The reason for all this work is that there is no precedent to copy or base anything on, no-one has ever done anything like this before, it is difficult for people to understand this because most people don’t really understand what we are trying to achieve or how incredibly challenging it is! Everyone has heard of climbing Mount Everest, or walking to the South and North Pole, but no-one thinks walking along a coastline sounds very difficult or challenging at all.

Perhaps it is only when you have done this type of expedition that you can really appreciate what an unbelievable challenge it was, even for a very experienced Arctic and Antarctic explorer like Jason De Carteret.

Anyone hope this is enough information for you to answer this sort of comment.


Excellent answer in my opinion. However, it is a good question! How to define an Expedition?

I would very much like to have an opinion from you readers, no matter what you do for a living, on the subject, what constitutes a proper expedition?

Who can call him or herself an explorer? What is the difference between advanced travel, an adventure and exploration?
Who can call him or herself an explorer? What is the difference between advanced travel, an adventure and exploration?


  1. In theory, it involves a geographical journey, often (but not necessarily) with physical hardship, but that definitely has a defined objective that aims to improve our understanding/knowledge of the world (preferably in a structured way).

    In practice, it’s the name a certain community of people give their projects and journeys when they need external funding to make it happen! Ooh, how cynical of me.

    To which I would add that the audience is also important. The terms expedition, exploration and explorer have romantic connotations that are still useful for inspiring a youth audience to find out more about their world.

  2. Michael, it is a question of many parts and as many answers. I’m certain it means many things to many people – firstly you would have two strands, an answer firstly from people who take part in “expeditions” and secondly what it means to the general public.

    For those that are apoplectic about paying to participate in an expedition I say look to history where this has always been the norm, if not the participants then who should foot the incredible costs of some of these amazing journeys?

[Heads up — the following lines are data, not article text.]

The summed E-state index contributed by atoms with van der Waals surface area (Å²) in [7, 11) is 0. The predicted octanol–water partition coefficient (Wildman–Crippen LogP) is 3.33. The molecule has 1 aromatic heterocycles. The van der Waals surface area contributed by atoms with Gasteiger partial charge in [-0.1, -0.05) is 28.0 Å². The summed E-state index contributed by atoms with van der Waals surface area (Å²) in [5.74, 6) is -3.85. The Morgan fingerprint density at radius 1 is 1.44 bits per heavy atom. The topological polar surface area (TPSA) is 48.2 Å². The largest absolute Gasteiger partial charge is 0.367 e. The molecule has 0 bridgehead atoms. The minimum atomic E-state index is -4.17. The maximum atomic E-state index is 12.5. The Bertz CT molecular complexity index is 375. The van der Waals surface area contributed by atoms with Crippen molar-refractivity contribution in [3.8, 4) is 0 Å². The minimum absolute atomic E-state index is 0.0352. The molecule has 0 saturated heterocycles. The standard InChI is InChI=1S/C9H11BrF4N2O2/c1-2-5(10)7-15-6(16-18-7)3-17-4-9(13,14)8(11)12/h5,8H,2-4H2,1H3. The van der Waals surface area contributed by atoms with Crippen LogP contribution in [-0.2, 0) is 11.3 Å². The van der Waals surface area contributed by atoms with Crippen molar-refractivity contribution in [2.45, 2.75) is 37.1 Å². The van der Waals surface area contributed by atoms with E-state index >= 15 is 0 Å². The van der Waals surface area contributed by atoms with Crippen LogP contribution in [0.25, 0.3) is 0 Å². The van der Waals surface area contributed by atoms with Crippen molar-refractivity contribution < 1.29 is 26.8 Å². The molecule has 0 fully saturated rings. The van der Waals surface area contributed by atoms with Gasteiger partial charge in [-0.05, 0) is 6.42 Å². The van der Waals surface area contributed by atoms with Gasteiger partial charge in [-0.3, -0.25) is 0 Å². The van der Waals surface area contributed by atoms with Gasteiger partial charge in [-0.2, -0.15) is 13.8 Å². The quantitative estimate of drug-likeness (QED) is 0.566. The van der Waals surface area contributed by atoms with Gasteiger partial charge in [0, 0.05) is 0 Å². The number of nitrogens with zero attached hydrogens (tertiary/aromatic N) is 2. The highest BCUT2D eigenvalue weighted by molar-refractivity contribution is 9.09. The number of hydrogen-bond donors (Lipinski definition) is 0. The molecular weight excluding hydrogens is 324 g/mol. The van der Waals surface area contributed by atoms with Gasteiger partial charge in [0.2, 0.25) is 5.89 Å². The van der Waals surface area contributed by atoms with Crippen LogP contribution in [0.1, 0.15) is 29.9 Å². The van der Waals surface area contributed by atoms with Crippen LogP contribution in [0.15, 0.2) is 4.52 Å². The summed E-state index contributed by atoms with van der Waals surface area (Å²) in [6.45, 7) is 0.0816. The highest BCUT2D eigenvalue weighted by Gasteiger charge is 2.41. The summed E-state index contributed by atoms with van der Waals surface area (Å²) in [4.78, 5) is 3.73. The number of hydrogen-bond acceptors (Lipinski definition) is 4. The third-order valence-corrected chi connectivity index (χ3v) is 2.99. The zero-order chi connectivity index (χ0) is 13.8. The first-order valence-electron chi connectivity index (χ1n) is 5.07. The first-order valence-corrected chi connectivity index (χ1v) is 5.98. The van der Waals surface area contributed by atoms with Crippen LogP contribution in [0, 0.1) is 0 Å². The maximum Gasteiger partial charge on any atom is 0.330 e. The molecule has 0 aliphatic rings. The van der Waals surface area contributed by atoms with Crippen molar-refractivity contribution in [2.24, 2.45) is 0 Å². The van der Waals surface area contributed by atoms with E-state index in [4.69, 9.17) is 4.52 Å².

3. It is difficult to define Michael. For me, the last Explorer was Wally Herbert. After that we have been guides, tourists and sportsmen. So I never use the title polar explorer For most people, an expedition is everything that sounds exotic or difficult. And who should define what constitutes an expedition. Is the term expedition a for scientists that sleep in heated tents or houses, or for the blind guy who walks 1000 km on skiis. Who cares what thepoles or Explorers Club thinks. The “adventure” and “expedition” world is full of big egos and people who spend more time talking than doing. Be true to yourself and generous with others. I will invite you all to become members of World Adventurer Association later this year. It is up to you to define what adventure is 🙂

  4. Really interesting and this debate seems to be bouncing around a lot at the moment – good collection of opinions on the blog. I agree with Jamie – please feel free to copy and paste mine from blog or FB – I also agree with Jamie that the use of the word to inspire young people by creating a link between their ‘trips’ and traditional exploration and expeditioning is a great thing!

  5. Interesting post. I think we can separate an expedition from lets say an ‘adventure’, based on the extensive and detailed planning required.

    As for the commercial associations, there are very few people who have the time, and the money to go on expeditions. I would much rather more people were involved in expeditions than it be an eliteist past-time.

    So there is a place for paid expeditions. However, they do need to retain their authenticity of purpose:

    Are they of benefit to anyone other than the participants?
    And do they retain the very noble aim of unifying cultures, as opposed to collecting trophies and badges of honour?

    With the six month rule, I’m not sure 5 months of hard travel couldn’t qualify. Interestingly, a colleague of mine had a rule he insisted on: Don’t use the phrase “When I…” if you are introducing a place you’ve been should the trip have lasted less than a month; if you do, you’d just be telling “When I” stories!

    Keep up the posts Mikael!